Perhaps the most apparent is to improve precision, which is a function of manufacturing and assembly tolerances, gear tooth surface finish, and the center distance of the tooth mesh. Sound is also suffering from gear and housing components along with lubricants. In general, be prepared to pay out more for quieter, smoother gears.
Don’t make the mistake of over-specifying the engine. Remember, the insight pinion on the planetary should be able manage the motor’s output torque. Also, if you’re utilizing a multi-stage gearhead, the result stage must be strong enough to soak up the developed torque. Certainly, using a more powerful motor than necessary will require a bigger and more expensive gearhead.
Consider current limiting to safely impose limitations on gearbox size. With servomotors, result torque is definitely a linear function of current. Therefore besides protecting the gearbox, current limiting also defends the electric motor and drive by clipping peak torque, which can be anywhere from 2.5 to 3.5 times continuous torque.
In each planetary stage, five gears are concurrently in mesh. Although you can’t really totally get rid of noise from this assembly, there are several ways to reduce it.
As an ancillary benefit, the geometry of planetaries fits the shape of electric motors. Hence the gearhead can be close in diameter to the servomotor, with the result shaft in-line.
Highly rigid (servo grade) gearheads are generally more expensive than lighter duty types. However, for rapid acceleration and deceleration, a servo-grade gearhead could be the only sensible choice. In this kind of applications, the gearhead may be seen as a mechanical springtime. The torsional deflection caused by the spring action increases backlash, compounding the effects of free shaft movement.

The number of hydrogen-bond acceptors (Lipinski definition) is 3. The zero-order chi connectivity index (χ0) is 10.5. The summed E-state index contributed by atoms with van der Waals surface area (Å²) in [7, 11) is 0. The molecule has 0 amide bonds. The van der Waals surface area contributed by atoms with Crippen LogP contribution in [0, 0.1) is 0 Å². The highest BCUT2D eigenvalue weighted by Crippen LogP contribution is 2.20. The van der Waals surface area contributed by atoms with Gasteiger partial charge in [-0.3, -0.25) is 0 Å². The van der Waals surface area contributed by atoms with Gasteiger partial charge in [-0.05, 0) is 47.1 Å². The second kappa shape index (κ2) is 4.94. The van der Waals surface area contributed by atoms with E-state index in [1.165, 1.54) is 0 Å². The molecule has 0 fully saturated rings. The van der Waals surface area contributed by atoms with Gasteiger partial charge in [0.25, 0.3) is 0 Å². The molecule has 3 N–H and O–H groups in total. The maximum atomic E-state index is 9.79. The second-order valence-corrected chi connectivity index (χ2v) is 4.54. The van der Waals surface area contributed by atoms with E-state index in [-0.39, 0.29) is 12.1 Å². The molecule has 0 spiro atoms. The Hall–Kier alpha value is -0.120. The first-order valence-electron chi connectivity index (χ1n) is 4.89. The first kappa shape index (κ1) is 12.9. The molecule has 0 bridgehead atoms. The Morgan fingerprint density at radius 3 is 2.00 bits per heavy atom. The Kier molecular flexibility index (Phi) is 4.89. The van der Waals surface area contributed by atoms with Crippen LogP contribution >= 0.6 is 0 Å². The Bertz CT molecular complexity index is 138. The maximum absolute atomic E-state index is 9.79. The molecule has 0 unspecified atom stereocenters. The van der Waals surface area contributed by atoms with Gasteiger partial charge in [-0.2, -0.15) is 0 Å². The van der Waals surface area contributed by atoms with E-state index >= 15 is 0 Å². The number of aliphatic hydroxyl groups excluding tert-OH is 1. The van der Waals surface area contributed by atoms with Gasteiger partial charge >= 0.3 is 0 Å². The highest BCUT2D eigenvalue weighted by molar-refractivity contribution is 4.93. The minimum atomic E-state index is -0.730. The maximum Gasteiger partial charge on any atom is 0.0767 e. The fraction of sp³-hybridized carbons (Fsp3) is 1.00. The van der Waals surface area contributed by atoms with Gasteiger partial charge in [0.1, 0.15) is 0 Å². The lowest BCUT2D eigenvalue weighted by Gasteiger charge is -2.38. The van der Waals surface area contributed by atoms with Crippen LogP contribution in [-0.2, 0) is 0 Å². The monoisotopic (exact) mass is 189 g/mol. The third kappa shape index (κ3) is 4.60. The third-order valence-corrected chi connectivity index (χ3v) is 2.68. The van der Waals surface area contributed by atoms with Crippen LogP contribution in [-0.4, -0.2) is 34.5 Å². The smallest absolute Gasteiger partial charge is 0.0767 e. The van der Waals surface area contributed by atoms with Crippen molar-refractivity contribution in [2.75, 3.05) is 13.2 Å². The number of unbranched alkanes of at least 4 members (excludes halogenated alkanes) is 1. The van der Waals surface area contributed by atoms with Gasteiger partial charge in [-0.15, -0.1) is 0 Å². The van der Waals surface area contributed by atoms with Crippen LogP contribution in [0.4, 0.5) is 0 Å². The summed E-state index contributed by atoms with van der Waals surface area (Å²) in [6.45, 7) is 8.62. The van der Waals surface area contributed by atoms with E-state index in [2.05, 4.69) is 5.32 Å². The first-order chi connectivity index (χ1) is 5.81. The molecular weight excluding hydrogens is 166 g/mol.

Servo-grade gearheads incorporate many construction features to reduce torsional stress and deflection. Among the more prevalent are large diameter output shafts and beefed up support for satellite-gear shafts. Stiff or “rigid” gearheads have a tendency to be the costliest of planetaries.
The type of bearings supporting the output shaft depends upon the strain. High radial or axial loads generally necessitate rolling component bearings. Small planetaries can often manage with low-price low backlash planetary gearbox sleeve bearings or additional economical types with fairly low axial and radial load capability. For larger and servo-grade gearheads, heavy duty result shaft bearings are usually required.
Like most gears, planetaries make noise. And the quicker they operate, the louder they get.
Low-backlash planetary gears are also obtainable in lower ratios. Although some types of gears are usually limited by about 50:1 and up, planetary gearheads prolong from 3:1 (solitary stage) to 175:1 or even more, depending on the number of stages.